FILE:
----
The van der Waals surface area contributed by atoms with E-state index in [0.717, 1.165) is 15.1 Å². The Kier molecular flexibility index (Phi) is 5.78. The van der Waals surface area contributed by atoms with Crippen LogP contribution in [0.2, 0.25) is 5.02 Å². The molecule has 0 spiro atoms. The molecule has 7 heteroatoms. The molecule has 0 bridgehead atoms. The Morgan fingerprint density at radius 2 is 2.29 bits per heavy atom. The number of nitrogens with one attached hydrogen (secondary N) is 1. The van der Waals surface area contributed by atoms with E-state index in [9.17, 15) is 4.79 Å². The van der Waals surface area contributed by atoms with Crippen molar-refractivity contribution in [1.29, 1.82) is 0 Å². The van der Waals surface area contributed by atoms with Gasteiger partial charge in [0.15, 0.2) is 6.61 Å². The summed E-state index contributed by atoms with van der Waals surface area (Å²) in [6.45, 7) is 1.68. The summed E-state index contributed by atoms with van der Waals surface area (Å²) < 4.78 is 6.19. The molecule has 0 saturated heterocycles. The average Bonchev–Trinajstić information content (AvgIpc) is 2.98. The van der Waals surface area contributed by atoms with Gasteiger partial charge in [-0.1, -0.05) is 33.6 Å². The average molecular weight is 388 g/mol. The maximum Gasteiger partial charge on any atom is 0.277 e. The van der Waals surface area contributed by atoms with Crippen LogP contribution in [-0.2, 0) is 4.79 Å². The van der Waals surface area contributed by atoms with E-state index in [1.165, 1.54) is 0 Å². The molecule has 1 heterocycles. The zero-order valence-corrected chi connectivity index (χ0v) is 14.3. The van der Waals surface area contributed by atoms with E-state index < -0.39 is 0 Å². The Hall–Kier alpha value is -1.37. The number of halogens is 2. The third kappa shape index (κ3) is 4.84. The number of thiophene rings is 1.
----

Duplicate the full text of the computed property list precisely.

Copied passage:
The van der Waals surface area contributed by atoms with E-state index in [0.717, 1.165) is 15.1 Å². The Kier molecular flexibility index (Phi) is 5.78. The van der Waals surface area contributed by atoms with Crippen LogP contribution in [0.2, 0.25) is 5.02 Å². The molecule has 0 spiro atoms. The molecule has 7 heteroatoms. The molecule has 0 bridgehead atoms. The Morgan fingerprint density at radius 2 is 2.29 bits per heavy atom. The number of nitrogens with one attached hydrogen (secondary N) is 1. The van der Waals surface area contributed by atoms with E-state index in [9.17, 15) is 4.79 Å². The van der Waals surface area contributed by atoms with Crippen molar-refractivity contribution in [1.29, 1.82) is 0 Å². The van der Waals surface area contributed by atoms with Gasteiger partial charge in [0.15, 0.2) is 6.61 Å². The summed E-state index contributed by atoms with van der Waals surface area (Å²) in [6.45, 7) is 1.68. The summed E-state index contributed by atoms with van der Waals surface area (Å²) < 4.78 is 6.19. The molecule has 0 saturated heterocycles. The average Bonchev–Trinajstić information content (AvgIpc) is 2.98. The van der Waals surface area contributed by atoms with Gasteiger partial charge in [-0.1, -0.05) is 33.6 Å². The average molecular weight is 388 g/mol. The maximum Gasteiger partial charge on any atom is 0.277 e. The van der Waals surface area contributed by atoms with Crippen LogP contribution in [-0.2, 0) is 4.79 Å². The van der Waals surface area contributed by atoms with E-state index in [1.165, 1.54) is 0 Å². The molecule has 1 heterocycles. The zero-order valence-corrected chi connectivity index (χ0v) is 14.3. The van der Waals surface area contributed by atoms with E-state index < -0.39 is 0 Å². The Hall–Kier alpha value is -1.37. The number of halogens is 2. The third kappa shape index (κ3) is 4.84. The number of thiophene rings is 1.